Precedential No. 63: "Park Trailers" Sufficiently Definite for Identification of Goods
The Board reversed a refusal to register the mark CHATEAU RESORT for "park trailers," ruling that the the term "park trailers" is sufficiently definite to satisfy Lanham Act Section 1(b)(2). In re Thor Tech, Inc., 85 USPQ2d 1474 (TTAB 2007) [precedential].
Section 1(b)(2) requires that an application "include specification ... of the goods." Applicant Thor Tech filed two applications identifying its goods as "park trailers." In each case, an office action required amendment of the identification, contending that "park trailers" was overly broad. Applicant responded similarly in each case. One Examining Attorney accepted the original identification, and that application issued to registration [for the mark CITATION RESORT, specimen of use shown above)]. The other Examining Attorney (here) continued the requirement.
Thor Tech submitted excerpts from third-party publications, an industry association webpage, and copies of state laws, in showing that "'park trailers' is a term of art readily understood by the consuming public to indicate a type of recreational vehicle." Applicant also submitted copies of four trademark registrations that include the term "park trailers" in their identifications of goods.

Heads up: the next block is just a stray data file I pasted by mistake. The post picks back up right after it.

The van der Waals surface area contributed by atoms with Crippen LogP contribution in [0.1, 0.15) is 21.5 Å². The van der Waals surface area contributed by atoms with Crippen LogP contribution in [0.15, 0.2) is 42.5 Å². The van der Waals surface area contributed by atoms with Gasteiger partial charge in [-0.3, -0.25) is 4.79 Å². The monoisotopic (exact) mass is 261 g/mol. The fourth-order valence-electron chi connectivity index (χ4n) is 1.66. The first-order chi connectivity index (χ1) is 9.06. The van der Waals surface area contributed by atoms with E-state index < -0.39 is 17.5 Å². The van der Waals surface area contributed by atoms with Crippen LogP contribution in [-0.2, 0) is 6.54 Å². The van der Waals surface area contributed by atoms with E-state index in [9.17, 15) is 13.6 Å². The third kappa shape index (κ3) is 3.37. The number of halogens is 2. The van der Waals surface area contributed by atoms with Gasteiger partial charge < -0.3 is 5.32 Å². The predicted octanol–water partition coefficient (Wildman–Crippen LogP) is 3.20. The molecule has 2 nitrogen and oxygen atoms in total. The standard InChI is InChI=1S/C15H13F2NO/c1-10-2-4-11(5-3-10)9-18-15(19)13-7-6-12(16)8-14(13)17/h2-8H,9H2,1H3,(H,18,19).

The Examining Attorney argued that park trailers "may be used as travel trailers or as mobile homes" and that because travel trailers fall in class 12 and mobile homes in class 19, the term "park trailers" is "insufficient to allow proper classification."
The Board referred to TMEP Section 1402.1(a) in pointing out that the USPTO has discretion regarding the degree of particularity needed in order to clearly identify the goods in an application. That discretion is exercised within certain parameters: the identification will be acceptable if it (1) describes the goods "so that an English speaker could understand what the goods ... are, even if the grammar or phrasing is not optimal," (2) meets the standards (not necessarily the language) of the Acceptable Identification of Goods and Services Manual, (3) is not a class heading, and (4) is in the correct class.
The Board sided with Thor Tech, concluding that Applicant's evidence showed "park trailer" to be known in the field and to consumers as a designation for a type of recreational vehicle. A "mobile home," on the other hand, is defined as a large trailer that can be installed on a relatively permanent site and that is used as a residence. The definition does not refer to a mobile home as a "vehicle," whereas park trailers are always referred to as recreational vehicles; moreover, they are not considered to be primary residences. Consequently, the Board ruled that the term "park trailers" is sufficiently definite for application purposes.
Finally, the Board distinguished this case from the recent OMEGA decision (TTABlogged here), in which the term "chronographs," as conceded by that applicant, encompassed goods in two classes.
The Board therefore reversed the refusal to register.
Text Copyright John L. Welch 2007.